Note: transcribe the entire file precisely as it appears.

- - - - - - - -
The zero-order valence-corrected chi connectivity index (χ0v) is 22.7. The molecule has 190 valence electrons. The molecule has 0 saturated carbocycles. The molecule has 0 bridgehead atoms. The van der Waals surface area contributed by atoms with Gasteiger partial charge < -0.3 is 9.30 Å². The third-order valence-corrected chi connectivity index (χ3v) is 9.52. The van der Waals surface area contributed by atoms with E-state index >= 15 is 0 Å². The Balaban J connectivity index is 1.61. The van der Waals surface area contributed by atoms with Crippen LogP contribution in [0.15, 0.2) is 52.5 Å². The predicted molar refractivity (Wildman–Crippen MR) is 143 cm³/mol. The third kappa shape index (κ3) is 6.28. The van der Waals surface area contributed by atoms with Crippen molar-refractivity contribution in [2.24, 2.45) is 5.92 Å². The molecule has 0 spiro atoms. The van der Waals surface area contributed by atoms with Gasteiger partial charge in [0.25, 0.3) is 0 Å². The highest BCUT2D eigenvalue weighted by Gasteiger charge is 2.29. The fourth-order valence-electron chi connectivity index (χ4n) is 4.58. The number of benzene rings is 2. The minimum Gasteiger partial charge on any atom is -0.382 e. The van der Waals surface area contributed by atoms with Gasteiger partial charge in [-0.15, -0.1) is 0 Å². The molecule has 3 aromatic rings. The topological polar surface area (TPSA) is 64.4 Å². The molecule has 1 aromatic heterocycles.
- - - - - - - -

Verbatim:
The zero-order valence-corrected chi connectivity index (χ0v) is 22.7. The molecule has 190 valence electrons. The molecule has 0 saturated carbocycles. The molecule has 0 bridgehead atoms. The van der Waals surface area contributed by atoms with Gasteiger partial charge < -0.3 is 9.30 Å². The third-order valence-corrected chi connectivity index (χ3v) is 9.52. The van der Waals surface area contributed by atoms with E-state index >= 15 is 0 Å². The Balaban J connectivity index is 1.61. The van der Waals surface area contributed by atoms with Crippen LogP contribution in [0.15, 0.2) is 52.5 Å². The predicted molar refractivity (Wildman–Crippen MR) is 143 cm³/mol. The third kappa shape index (κ3) is 6.28. The van der Waals surface area contributed by atoms with Crippen molar-refractivity contribution in [2.24, 2.45) is 5.92 Å². The molecule has 0 spiro atoms. The van der Waals surface area contributed by atoms with Gasteiger partial charge in [0.25, 0.3) is 0 Å². The highest BCUT2D eigenvalue weighted by Gasteiger charge is 2.29. The fourth-order valence-electron chi connectivity index (χ4n) is 4.58. The number of benzene rings is 2. The minimum Gasteiger partial charge on any atom is -0.382 e. The van der Waals surface area contributed by atoms with Gasteiger partial charge in [-0.15, -0.1) is 0 Å². The molecule has 3 aromatic rings. The topological polar surface area (TPSA) is 64.4 Å². The molecule has 1 aromatic heterocycles.